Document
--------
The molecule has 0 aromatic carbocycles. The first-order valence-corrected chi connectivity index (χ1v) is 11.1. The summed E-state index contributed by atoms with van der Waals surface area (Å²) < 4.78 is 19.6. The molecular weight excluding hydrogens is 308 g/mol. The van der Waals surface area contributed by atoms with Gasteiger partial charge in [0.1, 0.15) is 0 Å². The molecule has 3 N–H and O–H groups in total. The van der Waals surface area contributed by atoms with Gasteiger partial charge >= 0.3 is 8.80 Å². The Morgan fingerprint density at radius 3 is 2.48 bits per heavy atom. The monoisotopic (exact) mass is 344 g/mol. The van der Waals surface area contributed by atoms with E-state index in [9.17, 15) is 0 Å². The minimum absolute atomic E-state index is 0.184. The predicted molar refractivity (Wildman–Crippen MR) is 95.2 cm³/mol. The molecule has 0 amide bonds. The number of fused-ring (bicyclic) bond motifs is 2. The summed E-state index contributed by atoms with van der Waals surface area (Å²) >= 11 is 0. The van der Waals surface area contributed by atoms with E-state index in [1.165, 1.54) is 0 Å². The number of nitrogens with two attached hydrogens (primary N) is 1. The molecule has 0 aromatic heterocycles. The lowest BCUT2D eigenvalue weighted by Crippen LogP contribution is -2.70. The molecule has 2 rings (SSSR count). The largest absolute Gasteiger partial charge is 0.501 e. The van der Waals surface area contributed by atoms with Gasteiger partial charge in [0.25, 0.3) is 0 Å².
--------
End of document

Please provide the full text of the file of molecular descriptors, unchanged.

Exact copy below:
The molecule has 0 aromatic carbocycles. The first-order valence-corrected chi connectivity index (χ1v) is 11.1. The summed E-state index contributed by atoms with van der Waals surface area (Å²) < 4.78 is 19.6. The molecular weight excluding hydrogens is 308 g/mol. The van der Waals surface area contributed by atoms with Gasteiger partial charge in [0.1, 0.15) is 0 Å². The molecule has 3 N–H and O–H groups in total. The van der Waals surface area contributed by atoms with Gasteiger partial charge >= 0.3 is 8.80 Å². The Morgan fingerprint density at radius 3 is 2.48 bits per heavy atom. The monoisotopic (exact) mass is 344 g/mol. The van der Waals surface area contributed by atoms with E-state index in [9.17, 15) is 0 Å². The minimum absolute atomic E-state index is 0.184. The predicted molar refractivity (Wildman–Crippen MR) is 95.2 cm³/mol. The molecule has 0 amide bonds. The number of fused-ring (bicyclic) bond motifs is 2. The summed E-state index contributed by atoms with van der Waals surface area (Å²) >= 11 is 0. The van der Waals surface area contributed by atoms with E-state index in [1.165, 1.54) is 0 Å². The number of nitrogens with two attached hydrogens (primary N) is 1. The molecule has 0 aromatic heterocycles. The lowest BCUT2D eigenvalue weighted by Crippen LogP contribution is -2.70. The molecule has 2 rings (SSSR count). The largest absolute Gasteiger partial charge is 0.501 e. The van der Waals surface area contributed by atoms with Gasteiger partial charge in [0.25, 0.3) is 0 Å².